Stop time: 6’18”
We leave with some others to go through some wet sections and climb several hundred metres to the Portalo pass.
And now the downhill . . . now we’re really running, over rocks and roots and we pass others. We reach the La Forclaz pass, quiet at this point, then some flat trail and down some more to Trient on a steep path with undergrowth, steps and roots.
I remember the problems I had here two years ago, with my shins hurting so that I had to tackle each obstacle carefully. Somebody told me, “I had that, you can make it but it will hurt,” which is exactly what happened. But tonight I’m fine, we run and we pass others.
The nutrition post at Trient is lively; there’s a crowd of people. Gilles asks a volunteer when he thinks Damien might arrive. Just when we plan to leave, Damien comes in and we decide to leave together.
Stop: 19’15” before Damien arrives, 7’07” after, a total of 26’22”
Our trio is together again, for good, we hope.
After going through the last Swiss hamlet on the course, we face the second last difficulty, not a small one, with an ascent of 800m. Fatigue starts to show and a desire to sleep. Gilles suggests taking turns to help us keep going, each leading for 50m of elevation. I find it hard at first, but it works, and keeps us from going to sleep by having to lead. That’s when Gilles says that this time he’s really done in, this is the last time he will do such a long race, but I know this is just the ramblings of a sleepwalker who doesn’t mean it.
There’s still a mountain pass above to the real summit of Catogne. I lead, cheered already by the thought of the downhill waiting for us.
Several hundred metres to the checkpoint, a tent on the trail under which volunteers huddle, all bundled up.
And there it is, a lovely long downhill lies before us. Goal: to the bottom!
I want payback on this descent. In 2007 my shin splints didn’t bother me on the way up, I even passed a lot, feeling like I had only been out a few hours. But five minutes going down before the checkpoint was enough for everyone to catch up to me because I was so slow. Then paying the price of this pain, absent on the way up, I found myself going up to go down, that is to say, backwards . . . yes, 800 metres of elevation backwards, at night on a narrow trail where I had to move aside every 20 seconds to let the dozens and dozens of runners who caught up. Besides the pain, boulders to avoid. More than 3:30 to Vallorcine like that—that builds character!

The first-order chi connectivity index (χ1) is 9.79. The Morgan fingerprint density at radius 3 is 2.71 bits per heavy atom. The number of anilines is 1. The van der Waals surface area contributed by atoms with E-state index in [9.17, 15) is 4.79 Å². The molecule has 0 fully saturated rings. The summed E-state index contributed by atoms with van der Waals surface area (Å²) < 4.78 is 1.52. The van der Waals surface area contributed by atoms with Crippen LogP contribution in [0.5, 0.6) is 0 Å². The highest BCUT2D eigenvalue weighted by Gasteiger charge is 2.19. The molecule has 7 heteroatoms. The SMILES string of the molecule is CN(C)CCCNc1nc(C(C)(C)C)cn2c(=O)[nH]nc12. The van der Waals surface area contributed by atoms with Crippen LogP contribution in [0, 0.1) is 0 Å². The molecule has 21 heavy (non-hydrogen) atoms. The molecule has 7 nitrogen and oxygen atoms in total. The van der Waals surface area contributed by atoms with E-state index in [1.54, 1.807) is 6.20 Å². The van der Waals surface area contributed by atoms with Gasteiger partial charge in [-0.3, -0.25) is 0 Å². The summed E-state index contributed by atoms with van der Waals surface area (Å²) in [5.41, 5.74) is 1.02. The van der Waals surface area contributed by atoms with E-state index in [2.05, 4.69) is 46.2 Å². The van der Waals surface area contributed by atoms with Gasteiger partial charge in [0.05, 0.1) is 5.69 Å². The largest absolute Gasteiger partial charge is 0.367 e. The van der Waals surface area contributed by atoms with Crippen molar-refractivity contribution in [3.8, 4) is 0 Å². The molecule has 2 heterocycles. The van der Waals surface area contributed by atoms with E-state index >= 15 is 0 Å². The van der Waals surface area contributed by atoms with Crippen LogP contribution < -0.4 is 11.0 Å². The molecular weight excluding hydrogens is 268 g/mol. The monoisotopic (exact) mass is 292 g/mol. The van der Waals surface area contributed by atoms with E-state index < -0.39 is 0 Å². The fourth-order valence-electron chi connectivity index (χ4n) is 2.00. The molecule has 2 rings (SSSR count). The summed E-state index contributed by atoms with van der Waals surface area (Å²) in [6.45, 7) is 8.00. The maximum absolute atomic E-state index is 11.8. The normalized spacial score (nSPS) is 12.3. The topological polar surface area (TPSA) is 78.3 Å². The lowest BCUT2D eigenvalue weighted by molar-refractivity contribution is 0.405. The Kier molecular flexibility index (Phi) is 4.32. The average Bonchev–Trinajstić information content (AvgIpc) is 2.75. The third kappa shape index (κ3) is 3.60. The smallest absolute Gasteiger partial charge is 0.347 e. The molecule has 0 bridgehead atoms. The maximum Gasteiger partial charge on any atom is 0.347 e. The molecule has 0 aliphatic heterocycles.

But tonight . . ., yeah, I let loose. No longer tired, Gilles and Damien following, I catch up to runners, pass and count the number of positions gained. First some narrow steep paths zigzagging, then fords, undergrowth, the course seemed to have changed a bit. We come to a wide gravel road which I recognize where we pass a dozen runners at once, then a final steep rocky drop, more positions gained and arrival at Vallorcine. That was great!
At the nutrition post the three of us are determined to not waste the time we gained. There are only a few people. I stick with the tucs and cheese, I haven’t filled my water pouch since La Fouly, and won’t do it yet.
Stop time: 10’25”
Coming out, it is really cold, camp fires invite us but we don’t give in. We go towards the col des Montets on a trail which ascends slowly. Almost nobody around, daylight comes, the lack of sleep begins to tell.
At the pass, in the semi-darkness we can see several headlamps on the slope to our right. But they’re higher up, we have to climb all that! Well, don’t wimp out, I take the lead to try and set an example for our drowsy three. After a few metres amid boulders and as I try to keep up the pace so we aren’t caught by the voices and lights behind us, Gilles and Damien call from 10 metres back: “What if we just sleep for ten minutes, we’re beat!” So we sit by the side of the trail and I, still in my dream of gaining places, see 15 runners pass us in a row. Ten minutes later we set off, but it’s hard with these steps, they are unending and twice I find myself falling back and catch up by pushing on my poles. On top, despite the wind, I take a break for crackers to dull my hunger.
|Tête aux Vents||Arrival||Departure||Time||Rank|
We cross a hummocky area and start the traverse. I want to pick up the pace and catch the runners we see on the ridges far ahead. But I realize I don’t have a lot of energy left and it’s hard enough to keep the same pace as Damien and Gilles who seem satisfied. Besides, the view of Mont Blanc is fantastic, with the sunlight shining on the peaks and the valley still in shade. I soak it in.
On these paths we need to pay attention, with areas with large boulders. We gain a couple of positions, Gilles and Damien go ahead and speed up as we start to descend. My thighs start to hurt and I take a packet of Sportenine from Gilles to be ready for the downhill to come where I hope to go quickly. I also take a glucose capsule to mitigate the hypoglycemia which I know is closing in. Then a downhill with technical areas, we can see the cable car station at Flegere and hear music; I can see the race tent almost across from us, away from the buildings.